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No-growth web sales are taking share from shrinking stores, comScore says
ComScore’s Gian Fulgoni notes that while comScore’s measure of online spending showed no year-over-year growth in the first quarter, total retail sales that could be comparable to what is sold online fell 8%.
Managing Editor, International Research
The economy may still be grim while retailers wait for consumer spending to rebound. But retailers with a strong e-commerce strategy are in a better position to succeed than those without a strong strategy, says Gian Fulgoni, chairman of comScore Inc., an Internet usage measurement company.
Fulgoni notes that while comScore’s measure of online spending showed no year-over-year growth in the first quarter, total retail sales that could be comparable to what is sold online fell 8%. Fulgoni defines comparable sales as total retail sales as measured by the U.S. Department of Commerce excluding automobiles and parts, gasoline stations, restaurants and bars, and health and personal services.
Even more telling are sales of home-activity products: sports and fitness equipment, books and magazines, music and movies. Those sales grew online by 8% in Q1 vs. declining by 2% offline. “E-commerce is picking up share of consumers’ wallet,” Fulgoni said today in comScore’s quarterly webinar on the state of online retailing. “If retailers can focus on e-commerce, that’s where the consumer dollars are shifting.”
Tapping into those wallets takes a nuanced understanding of where the spending is coming from, however. For instance, he notes, online spending by younger middle- and upper income consumers is growing, while spending by older consumers is declining or flat. Among households with income of $100,000 or more, spending by consumers aged 18 to 44 was up 8% in Q1 year over year, yet was flat for consumers over 45. Similarly, among households with income of $50,000 to $99,999, online spending by 18- to 44-year-olds was up 15% in Q1 while spending among those 45 and older was down 11%.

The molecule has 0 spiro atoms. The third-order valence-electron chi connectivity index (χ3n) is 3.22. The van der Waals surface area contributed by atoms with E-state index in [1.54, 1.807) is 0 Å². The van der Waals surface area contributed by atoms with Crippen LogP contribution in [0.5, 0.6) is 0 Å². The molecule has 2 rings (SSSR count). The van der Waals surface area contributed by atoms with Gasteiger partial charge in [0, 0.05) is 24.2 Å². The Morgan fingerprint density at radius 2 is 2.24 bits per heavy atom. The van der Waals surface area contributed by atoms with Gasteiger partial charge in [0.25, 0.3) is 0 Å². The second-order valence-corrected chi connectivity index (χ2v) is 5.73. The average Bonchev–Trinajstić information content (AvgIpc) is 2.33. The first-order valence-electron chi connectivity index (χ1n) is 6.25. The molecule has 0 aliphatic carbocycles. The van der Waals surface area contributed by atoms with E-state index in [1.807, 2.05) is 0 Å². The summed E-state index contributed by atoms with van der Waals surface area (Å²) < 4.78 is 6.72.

Fulgoni believes that older consumers are more cautious because so much of their wealth has been destroyed since the recession began and they are in rebuilding mode. Savings are up 31% in the new year over last. “Consumers have disposable income to spend but are choosing to save it,” Fulgoni says.
Apart from sales, however, retailers need to understand how consumers use the web to shop for both online and offline purchases. 74% of consumers told comScore they are likely to shop for a purchase online before they buy it. 70% say the Internet is important to providing information and a surprising 48% say it is more important than a year ago. “This says it all,” says Fulgoni, who is speaking at the Internet Retailer Conference & Exhibition, June 15-18 in Boston in a session entitled Understanding Consumer Behavior in an Uncertain Economy.
Other points that Fulgoni highlighted in the webinar:
- Chains are losing share by not focusing on the Internet year-round. He noted that the share of chains’ online sales went from 44% in the third quarter of 2008 to 48% in Q4 and then fell back up to 44% in Q1 2009. Two possible explanations: Less frequent shoppers buy online in the fourth quarter and they go to brands they know. Or, more interestingly, Fulgoni says comScore sales people have heard from chain managers that senior executives focus more on the Internet in Q4 and provide more resources to online marketing during that period, then their interest wanes in Q1.
- Video has a big impact on sales. Consumers who view a product video spend 20% more online than those who don’t.
- Retailers who combine a search marketing strategy with an online display ad strategy have a 119% lift in offline sales, while those do search alone get an 82% lift and those who do online display alone get a 16% lift.
- Social media users spend 20% more online than the average Internet user. While that number is much lower than those for users of online classified ads (72%), sports sites (57%), blogs (47%) and business and finance sites (46%), there is an interesting huge disparity among users of different social sites. Twitter users spend 211% more than the typical Interne user, while Facebook users spend 19% more and MySpace users spend 17% less.
While Fulgoni says that so many pending factors-unemployment, government stimulus, consumer expectations about when the job market will recover-make predicting online sales growth this year difficult, he expects 5% growth in web sales in the second half of 2009. Noting that Q4 online sales were down 3% year over year, and that January and February sales were up 2%, while March was down 1% and April sales were flat, Fulgoni says: “I think we’ve bottomed out.”